A few months ago, Minneapolis turned the question of how many sailboats should be on the city’s logo into an actual debate. Change comes hard to the city’s graphics.
This might be a good time to take a look at this:
Ain’t she a looker? It’s the Minneapolis city flag. And it’s been declared among the ugliest city flags in the nation. Those are fightin’ words around here.
After Gizmodo listened to Roman Mars’ podcast and Ted Talk on flags…
… it set out to find the ugliest city flag. Guess who made the cut?
“Liberty, Engineering, Science….and boats!” said one of the online judges.
“A flag is a emblem of a place’s people, spirit, land, and history,” says the Citizens for a Minneapolis Flag Redesign Facebook page. “It is imbued with meaning and, when executed tastefully, creates a sense of pride and respect in the community. It is not only a symbol for its people, but a representation of the city to the rest of the world. There is so much more to say about Minneapolis than our current flag depicts.”
Not that much, maybe. The page has been fallow since January.
As these things go, Minneapolis is no St. Paul.
St. Paul’s flag, which makes references to… something, didn’t make the list.
But Minneapolis isn’t the only city with an ugly flag, according to Gizmodo.
Step forward, Rochester!
“Geese from the future,” Gizmodo said.
To our uneducated eye, the logo is pretty sweet. The font? Not so much.
In 1980, the city had a competition for a flag design and Laurie Muir, having just returned from her first year at Minneapolis College of Art and Design, thought it would be fun to enter. She won.
That font? It’s actually quite clever. It’s a reference to the city’s big employer at the time.
I designed the flag with a white circle on a royal blue background, as a historical reference to the Minnesota State Flag, which also has a blue background.
To represent Rochester’s main industry at the time, I included a city landscape in the background showing the main building of the Mayo Clinic, along with the Plummer Building, which is a National Historic Landmark.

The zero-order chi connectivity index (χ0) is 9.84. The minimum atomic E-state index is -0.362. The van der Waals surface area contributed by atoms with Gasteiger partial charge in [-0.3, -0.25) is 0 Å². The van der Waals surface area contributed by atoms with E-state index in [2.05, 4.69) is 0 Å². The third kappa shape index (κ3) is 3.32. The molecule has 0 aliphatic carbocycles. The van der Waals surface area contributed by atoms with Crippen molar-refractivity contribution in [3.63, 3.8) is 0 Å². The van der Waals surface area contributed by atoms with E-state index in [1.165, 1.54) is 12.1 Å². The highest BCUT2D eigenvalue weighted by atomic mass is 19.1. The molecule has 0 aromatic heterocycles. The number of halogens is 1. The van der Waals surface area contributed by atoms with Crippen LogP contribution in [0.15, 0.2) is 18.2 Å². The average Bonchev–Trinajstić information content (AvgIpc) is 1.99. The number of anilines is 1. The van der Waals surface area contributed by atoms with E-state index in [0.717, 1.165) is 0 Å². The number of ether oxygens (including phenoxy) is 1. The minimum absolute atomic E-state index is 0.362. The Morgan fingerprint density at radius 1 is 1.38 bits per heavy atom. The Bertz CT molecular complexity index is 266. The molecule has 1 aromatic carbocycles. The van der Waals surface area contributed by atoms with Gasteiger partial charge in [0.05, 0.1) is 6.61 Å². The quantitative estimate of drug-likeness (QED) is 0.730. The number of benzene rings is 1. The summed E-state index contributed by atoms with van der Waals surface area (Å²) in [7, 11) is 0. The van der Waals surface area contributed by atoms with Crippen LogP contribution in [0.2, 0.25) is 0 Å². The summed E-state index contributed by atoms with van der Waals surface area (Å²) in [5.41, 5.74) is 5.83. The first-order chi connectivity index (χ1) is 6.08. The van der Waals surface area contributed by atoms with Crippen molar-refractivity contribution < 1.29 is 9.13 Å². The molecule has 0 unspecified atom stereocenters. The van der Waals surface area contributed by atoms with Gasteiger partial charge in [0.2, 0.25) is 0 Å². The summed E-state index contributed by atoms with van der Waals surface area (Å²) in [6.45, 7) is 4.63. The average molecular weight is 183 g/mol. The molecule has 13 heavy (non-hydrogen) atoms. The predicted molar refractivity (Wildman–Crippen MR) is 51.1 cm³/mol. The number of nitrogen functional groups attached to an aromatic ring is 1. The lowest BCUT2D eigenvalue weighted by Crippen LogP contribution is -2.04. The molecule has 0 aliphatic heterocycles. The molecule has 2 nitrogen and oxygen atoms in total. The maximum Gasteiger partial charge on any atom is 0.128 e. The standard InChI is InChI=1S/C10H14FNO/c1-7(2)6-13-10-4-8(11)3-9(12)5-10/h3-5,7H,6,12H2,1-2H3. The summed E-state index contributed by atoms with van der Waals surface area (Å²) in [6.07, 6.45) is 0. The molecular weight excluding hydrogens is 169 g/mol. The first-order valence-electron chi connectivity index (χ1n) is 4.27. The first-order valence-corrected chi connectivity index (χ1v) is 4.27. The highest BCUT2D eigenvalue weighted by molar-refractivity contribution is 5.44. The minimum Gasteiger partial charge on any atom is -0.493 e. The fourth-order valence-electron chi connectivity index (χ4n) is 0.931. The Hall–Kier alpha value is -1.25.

I represented another major city employer, IBM, by using a computer-styled font for the lettering. In the foreground I placed a green/blue lake representing Rochester’s Silver Lake, which is an artificial lake in Rochester created by a dam and used to cool the electrical generating power plant.
Because the power plant produces enough heat to keep the lake from freezing in the winter, Canada geese stay in Rochester year round, and one often hears the geese honk as they fly overhead. This is represented on the flag by the three Canada geese flying over the city.
Times change, of course. IBM, which keeps secret how many employees still work in Rochester, has moved jobs to Mexico and the city’s future is in health care.
It might be time to update.
What makes for a good city flag? According to Gizmodo, it’s Provo’s.
But vexillologists suggest Washington, D.C., has the best flag, followed by Chicago.
Both are quite alike.
“In the United States, I’d have to rate Chicago far and away #1 in the use of official civic symbols (maybe the best in the world for all I know), and also note the overall high level of design quality of these objects … If you come to Chicago, you’ll notice that the city flag is ubiquitous,” the Urbanophile blog says.
People in Chicago love their city’s flag.
Your move, Minneapolis.
(h/t: Derek Schille)